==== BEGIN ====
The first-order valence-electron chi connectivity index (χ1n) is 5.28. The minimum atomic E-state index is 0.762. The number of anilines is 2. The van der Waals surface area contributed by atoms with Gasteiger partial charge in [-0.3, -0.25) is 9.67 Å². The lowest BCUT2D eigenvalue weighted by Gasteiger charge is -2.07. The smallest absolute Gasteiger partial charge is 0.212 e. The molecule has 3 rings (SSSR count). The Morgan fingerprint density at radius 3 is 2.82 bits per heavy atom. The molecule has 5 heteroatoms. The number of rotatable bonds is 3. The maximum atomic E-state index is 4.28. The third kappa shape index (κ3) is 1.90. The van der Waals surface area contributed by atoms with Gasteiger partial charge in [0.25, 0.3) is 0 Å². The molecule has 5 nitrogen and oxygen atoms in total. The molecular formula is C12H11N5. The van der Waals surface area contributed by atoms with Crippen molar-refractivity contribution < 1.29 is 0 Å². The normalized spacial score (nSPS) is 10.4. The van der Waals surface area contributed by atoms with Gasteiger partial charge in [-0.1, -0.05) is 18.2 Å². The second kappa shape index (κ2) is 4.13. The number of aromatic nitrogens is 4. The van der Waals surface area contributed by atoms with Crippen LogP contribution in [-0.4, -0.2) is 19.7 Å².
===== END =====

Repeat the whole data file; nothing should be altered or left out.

The first-order valence-electron chi connectivity index (χ1n) is 5.28. The minimum atomic E-state index is 0.762. The number of anilines is 2. The van der Waals surface area contributed by atoms with Gasteiger partial charge in [-0.3, -0.25) is 9.67 Å². The lowest BCUT2D eigenvalue weighted by Gasteiger charge is -2.07. The smallest absolute Gasteiger partial charge is 0.212 e. The molecule has 3 rings (SSSR count). The Morgan fingerprint density at radius 3 is 2.82 bits per heavy atom. The molecule has 5 heteroatoms. The number of rotatable bonds is 3. The maximum atomic E-state index is 4.28. The third kappa shape index (κ3) is 1.90. The van der Waals surface area contributed by atoms with Gasteiger partial charge in [0.25, 0.3) is 0 Å². The molecule has 5 nitrogen and oxygen atoms in total. The molecular formula is C12H11N5. The van der Waals surface area contributed by atoms with Crippen molar-refractivity contribution < 1.29 is 0 Å². The normalized spacial score (nSPS) is 10.4. The van der Waals surface area contributed by atoms with Gasteiger partial charge in [-0.1, -0.05) is 18.2 Å². The second kappa shape index (κ2) is 4.13. The number of aromatic nitrogens is 4. The van der Waals surface area contributed by atoms with Crippen LogP contribution in [-0.4, -0.2) is 19.7 Å².